Tag Archives: Morton Smith

Was Paul Really Persecuted for Preaching a Crucified Christ?

Jean-Baptiste de Champaigne, Saint Paul Stoned in the City of Lystra
Jean-Baptiste de Champaigne, Saint Paul Stoned in the City of Lystra

Was Paul persecuted for preaching a crucified messiah?

In 1 Corinthians 1:23 we read that the message of “Christ crucified” was a “stumblingblock” or “offence” to the Jews. There is no explanation to inform us exactly why Jews were so offended by Paul preaching that a messiah had been crucified but that hasn’t prevented many readers from knowing the reason without any shadow of doubt.

The assumption has generally been that the Jewish idea of a messiah was a superhero who would conquer the evil powers of the world and set up the Jewish people as the ruling kingdom over everyone else. There is a further understanding that the Jews hated Paul enough to persecute him because his teaching about the messiah was so outrageous and offensive.

Let’s try the prediction test on the latter of these hypotheses.

If Paul’s crucified messiah really was a scandalous polar opposite (so opposite as to be virtually inconceivable or blasphemous to many Jews) to a standard messianic idea with which Jews as a whole identified, then we would expect to find Paul addressing that contrary messianic figure somewhere and making it clear why it was deficient and why his crucified messiah was indeed superior.

Unfortunately we find no evidence of any such polemic. Paul’s writings nowhere hint of that sort of clash of views.

And this is not surprising when we attempt to find out what the “Jewish” idea of a messiah actually was in the time of Paul. There was none. Or more correctly, there were several ideas alongside an apparent lack of interest in the idea altogether.

This post is not a synthesis of wide readings on scholarship of the nature and place of messianic concepts in Second Temple Judaisms; it is restricted for most part to two quite old publications by Morton Smith:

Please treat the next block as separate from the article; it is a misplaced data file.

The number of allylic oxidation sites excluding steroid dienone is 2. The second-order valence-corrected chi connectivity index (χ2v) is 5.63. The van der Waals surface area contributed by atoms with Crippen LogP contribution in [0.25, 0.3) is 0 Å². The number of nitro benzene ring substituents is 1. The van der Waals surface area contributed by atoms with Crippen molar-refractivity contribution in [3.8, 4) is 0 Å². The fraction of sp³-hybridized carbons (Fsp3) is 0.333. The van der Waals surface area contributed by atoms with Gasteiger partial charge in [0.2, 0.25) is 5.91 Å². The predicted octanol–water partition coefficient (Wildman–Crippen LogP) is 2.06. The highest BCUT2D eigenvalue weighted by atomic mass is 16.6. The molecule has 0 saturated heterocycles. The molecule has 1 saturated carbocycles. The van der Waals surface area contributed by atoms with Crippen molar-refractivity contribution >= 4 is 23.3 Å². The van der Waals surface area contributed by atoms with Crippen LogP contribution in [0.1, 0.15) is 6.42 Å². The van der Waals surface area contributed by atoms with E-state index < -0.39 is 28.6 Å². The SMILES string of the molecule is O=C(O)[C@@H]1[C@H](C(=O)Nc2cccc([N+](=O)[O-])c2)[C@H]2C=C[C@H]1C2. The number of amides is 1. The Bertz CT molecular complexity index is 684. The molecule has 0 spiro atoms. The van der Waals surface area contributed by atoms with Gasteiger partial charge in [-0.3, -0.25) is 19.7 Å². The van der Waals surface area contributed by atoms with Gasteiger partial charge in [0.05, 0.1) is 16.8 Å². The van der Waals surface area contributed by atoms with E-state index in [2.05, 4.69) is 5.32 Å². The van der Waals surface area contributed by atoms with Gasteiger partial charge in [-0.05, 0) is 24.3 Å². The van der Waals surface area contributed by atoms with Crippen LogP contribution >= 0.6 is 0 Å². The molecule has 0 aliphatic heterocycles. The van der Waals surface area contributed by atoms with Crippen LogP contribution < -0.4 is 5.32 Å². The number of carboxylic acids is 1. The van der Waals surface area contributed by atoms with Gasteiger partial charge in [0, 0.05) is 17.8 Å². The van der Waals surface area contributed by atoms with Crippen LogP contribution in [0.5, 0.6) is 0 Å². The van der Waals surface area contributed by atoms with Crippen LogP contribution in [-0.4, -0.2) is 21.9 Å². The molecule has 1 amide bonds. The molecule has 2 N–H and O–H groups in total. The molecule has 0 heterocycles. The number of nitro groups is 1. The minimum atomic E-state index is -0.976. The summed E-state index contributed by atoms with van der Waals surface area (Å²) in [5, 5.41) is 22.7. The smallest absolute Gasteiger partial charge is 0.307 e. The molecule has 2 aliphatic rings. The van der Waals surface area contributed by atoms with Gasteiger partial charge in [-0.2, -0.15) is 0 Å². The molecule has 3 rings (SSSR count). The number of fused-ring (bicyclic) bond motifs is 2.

• “What is Implied by the Variety of Messianic Figures?” Journal of Biblical Literature, Vol. 78, No. 1 (Mar., 1959), pp. 66-72
  • “The Reason for the Persecution of Paul and the Obscurity of Acts” (1967) in Ubach, E.E., Werblowsky, R.J. Zwi, Wirszubski, C. (eds.), Studies in Mysticism and Religion Presented to Gershom G. Scholem on his Seventieth Birthday, pp. 261-268

After addressing instances where scholars have read documents as if they were inkblots in a Rorschach test to find references to a messiah, Morton Smith in the 1959 article wrote: read more »

Theologians Who Mistakenly Think They Are Historians

Morton_Smith
Morton Smith

Some theologians (I won’t mention any names) continue to call themselves historians despite never having majored in any historical studies. One renowned (or infamous to some) biblical scholar understood this as a serious problem in historical Jesus studies. He wrote of the anomaly of Jesus-studies supposedly having so much “primary documentation” yet being so fraught with unknowns, uncertainties and unresolvable disputes:

Yet Jesus should be one of the better known figures of antiquity. We have at least half a dozen letters from Paul, who perhaps knew Jesus during his lifetime (II Cor. 5:16), and joined his followers within, at most, a decade after his death. We have four accounts of Jesus’ public career – the canonical gospels – written anywhere from forty to seventy years after his death; these are generally thought to rest, in part, on earlier written material. Few public figures from the Greco-Roman world are so well documented, but none is so widely disputed. This suggests that there is something strange about the documents, or about the scholars who have studied them, or both.

Probably both. Most of the scholars have not been historians, but theologians determined to make the documents justify their own theological positions. This has been true of liberals, no less than conservatives; both have used “critical scholarship” to get rid of theologically unacceptable evidence. But not everything can be blamed on the scholars. They could not have performed such vanishing acts had there not been something peculiar in the evidence itself.

(pp. 3-4 of Jesus the Magician: Charlatan or Son of God? by Morton Smith, my bolding) read more »